Three Classic Black Women’s NarrativesSatisfaction:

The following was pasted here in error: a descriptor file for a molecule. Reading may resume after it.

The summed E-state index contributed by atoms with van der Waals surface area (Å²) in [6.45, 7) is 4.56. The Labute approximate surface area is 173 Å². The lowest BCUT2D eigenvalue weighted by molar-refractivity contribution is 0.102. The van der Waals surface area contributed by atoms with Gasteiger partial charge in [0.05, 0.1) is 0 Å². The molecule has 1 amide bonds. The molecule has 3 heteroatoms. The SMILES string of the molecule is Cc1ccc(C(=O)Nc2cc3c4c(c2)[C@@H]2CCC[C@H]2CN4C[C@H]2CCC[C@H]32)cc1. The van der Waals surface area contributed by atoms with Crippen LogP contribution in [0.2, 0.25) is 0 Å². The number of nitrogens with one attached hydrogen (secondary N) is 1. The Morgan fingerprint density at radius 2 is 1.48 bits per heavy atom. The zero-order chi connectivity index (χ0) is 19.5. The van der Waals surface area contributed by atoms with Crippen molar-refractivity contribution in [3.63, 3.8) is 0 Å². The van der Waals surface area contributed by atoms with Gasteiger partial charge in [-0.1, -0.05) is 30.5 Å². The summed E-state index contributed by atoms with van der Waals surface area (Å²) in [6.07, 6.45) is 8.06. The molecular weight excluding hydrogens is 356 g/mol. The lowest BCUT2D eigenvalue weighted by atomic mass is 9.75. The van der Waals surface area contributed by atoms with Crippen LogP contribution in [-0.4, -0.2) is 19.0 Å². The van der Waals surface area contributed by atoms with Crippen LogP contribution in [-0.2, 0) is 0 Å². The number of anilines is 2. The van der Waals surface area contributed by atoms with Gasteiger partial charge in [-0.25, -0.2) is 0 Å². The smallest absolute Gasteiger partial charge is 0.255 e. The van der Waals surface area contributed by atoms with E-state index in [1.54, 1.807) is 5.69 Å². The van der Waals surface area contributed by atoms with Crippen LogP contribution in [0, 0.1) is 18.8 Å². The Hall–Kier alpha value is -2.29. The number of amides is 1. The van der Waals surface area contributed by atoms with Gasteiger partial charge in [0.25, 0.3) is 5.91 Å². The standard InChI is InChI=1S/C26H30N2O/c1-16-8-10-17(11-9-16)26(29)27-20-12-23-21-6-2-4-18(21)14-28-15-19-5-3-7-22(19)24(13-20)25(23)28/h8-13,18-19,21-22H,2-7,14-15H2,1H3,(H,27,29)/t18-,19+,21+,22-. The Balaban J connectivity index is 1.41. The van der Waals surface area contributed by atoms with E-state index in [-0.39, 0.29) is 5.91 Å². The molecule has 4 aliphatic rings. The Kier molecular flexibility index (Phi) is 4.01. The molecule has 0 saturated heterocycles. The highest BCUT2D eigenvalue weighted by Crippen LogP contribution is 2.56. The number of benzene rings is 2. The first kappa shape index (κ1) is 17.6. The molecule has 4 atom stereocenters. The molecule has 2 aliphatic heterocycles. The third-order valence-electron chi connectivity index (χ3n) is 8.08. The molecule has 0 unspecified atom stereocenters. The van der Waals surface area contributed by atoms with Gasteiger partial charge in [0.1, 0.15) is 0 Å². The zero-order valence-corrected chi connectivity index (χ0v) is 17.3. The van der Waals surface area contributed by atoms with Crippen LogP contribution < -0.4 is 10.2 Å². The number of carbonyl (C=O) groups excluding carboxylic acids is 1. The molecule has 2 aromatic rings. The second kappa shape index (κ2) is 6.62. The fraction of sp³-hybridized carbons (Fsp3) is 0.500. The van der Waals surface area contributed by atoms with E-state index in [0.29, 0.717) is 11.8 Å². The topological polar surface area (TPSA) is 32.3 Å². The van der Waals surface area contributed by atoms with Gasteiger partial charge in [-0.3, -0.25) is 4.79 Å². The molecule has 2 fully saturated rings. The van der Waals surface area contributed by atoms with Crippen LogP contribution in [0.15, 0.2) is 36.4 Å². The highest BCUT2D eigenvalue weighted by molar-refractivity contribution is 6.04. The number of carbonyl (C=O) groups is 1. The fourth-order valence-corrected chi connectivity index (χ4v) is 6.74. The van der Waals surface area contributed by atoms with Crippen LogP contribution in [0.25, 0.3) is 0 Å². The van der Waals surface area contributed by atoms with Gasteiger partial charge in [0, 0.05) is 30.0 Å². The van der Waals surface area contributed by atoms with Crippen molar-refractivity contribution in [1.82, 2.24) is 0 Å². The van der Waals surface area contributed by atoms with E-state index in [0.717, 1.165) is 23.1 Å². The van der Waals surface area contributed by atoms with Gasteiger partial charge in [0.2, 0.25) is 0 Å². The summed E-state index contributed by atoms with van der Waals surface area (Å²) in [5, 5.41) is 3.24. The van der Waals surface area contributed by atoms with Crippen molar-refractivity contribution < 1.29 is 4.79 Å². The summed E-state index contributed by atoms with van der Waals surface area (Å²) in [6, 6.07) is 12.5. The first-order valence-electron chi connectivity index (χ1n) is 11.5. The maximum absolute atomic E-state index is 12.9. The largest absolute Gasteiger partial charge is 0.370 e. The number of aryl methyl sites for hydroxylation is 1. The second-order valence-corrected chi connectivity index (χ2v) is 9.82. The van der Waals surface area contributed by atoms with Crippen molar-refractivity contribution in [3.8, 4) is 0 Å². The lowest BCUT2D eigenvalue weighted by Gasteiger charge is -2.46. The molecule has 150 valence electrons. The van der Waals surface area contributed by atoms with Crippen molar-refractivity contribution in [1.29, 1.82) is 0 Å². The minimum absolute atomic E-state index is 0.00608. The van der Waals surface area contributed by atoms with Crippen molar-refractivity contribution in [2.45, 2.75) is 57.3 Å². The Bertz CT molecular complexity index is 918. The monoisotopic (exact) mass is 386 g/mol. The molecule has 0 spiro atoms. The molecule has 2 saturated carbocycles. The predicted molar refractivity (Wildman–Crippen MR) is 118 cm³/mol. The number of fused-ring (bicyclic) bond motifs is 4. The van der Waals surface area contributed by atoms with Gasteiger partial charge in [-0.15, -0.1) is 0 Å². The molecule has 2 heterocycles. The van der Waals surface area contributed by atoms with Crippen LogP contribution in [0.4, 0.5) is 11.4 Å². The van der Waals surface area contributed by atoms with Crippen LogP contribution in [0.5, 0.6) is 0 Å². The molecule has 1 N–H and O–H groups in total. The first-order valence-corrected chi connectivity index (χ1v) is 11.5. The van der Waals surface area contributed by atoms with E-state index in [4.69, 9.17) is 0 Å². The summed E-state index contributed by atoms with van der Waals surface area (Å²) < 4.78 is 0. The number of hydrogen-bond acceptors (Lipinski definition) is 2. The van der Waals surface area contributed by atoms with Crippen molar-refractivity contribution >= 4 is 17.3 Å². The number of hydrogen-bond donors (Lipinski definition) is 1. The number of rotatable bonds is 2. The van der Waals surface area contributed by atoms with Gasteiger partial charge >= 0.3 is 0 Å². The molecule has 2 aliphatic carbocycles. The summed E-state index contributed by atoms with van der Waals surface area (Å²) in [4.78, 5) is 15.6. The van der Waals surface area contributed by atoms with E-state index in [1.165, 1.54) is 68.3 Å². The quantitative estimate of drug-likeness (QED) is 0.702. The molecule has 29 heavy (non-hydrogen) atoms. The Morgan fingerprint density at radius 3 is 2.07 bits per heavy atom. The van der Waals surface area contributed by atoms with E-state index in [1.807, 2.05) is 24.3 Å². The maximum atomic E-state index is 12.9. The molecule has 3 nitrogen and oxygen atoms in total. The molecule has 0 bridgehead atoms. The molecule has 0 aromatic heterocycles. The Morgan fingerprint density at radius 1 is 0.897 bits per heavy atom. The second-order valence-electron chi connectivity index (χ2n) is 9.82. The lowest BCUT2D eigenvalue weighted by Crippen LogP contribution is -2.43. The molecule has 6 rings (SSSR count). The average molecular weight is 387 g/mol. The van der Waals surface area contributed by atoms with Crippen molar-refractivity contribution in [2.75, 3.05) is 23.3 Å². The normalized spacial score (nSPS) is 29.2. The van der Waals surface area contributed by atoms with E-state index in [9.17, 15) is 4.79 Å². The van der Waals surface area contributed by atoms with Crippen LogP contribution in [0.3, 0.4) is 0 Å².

“The war of my life had begun; and though one of God’s most powerless creatures, I resolved never to be conquered.”—Harriet Jacobs From Harriet Jacobs’ experience as a fugitive, to Susie King Taylor’s life as a nurse and teacher for the Union Army, to the powerful life of journalist and activist Ida B. Wells-Barnett, Black women have always stood at the center of the fight for freedom and progress. All three were born enslaved, yet each found the courage and grit to push back against societal norms to fight for or simply take their freedom. Truth Be Told comprises three powerful narratives written by formerly enslaved women who lived long past emancipation. Each narrative offers a window into time and moves the listener along chronologically from the early years of a new nation, through the Civil War, and up through the perilous years of Reconstruction. Award-winning author and historian Erica Armstrong Dunbar provides an accessible and engaging introduction and afterword for each narrative, tying these figures’ lives to the arc of Black history and illuminating connections to the current global social justice movement that focuses on Black life. The afterword for Harriet Jacobs’ Incidents in the Life of a Slave Girl focuses on sexual violence, escape, being hunted, and looking for safety in the United States. For Susie King Taylor’s Reminiscences of My Life in Camp with the 33d United States Colored Troops: Late 1st S. C. Volunteers, the conclusion focuses on women and military service, war, Confederate monuments, and federal occupation. Finally, the afterword for Ida B. Wells-Barnett’s Southern Horrors: Lynch Law in All Its Phases focuses on the rise of racial violence and the murder of Black men, women, and children at the hands of citizens and law enforcement. This compilation serves as the ultimate collection of classic narratives written by three Black women social justice advocates who provided gripping testimony about their experiences in order to remind their nineteenth-century readers that Black lives mattered.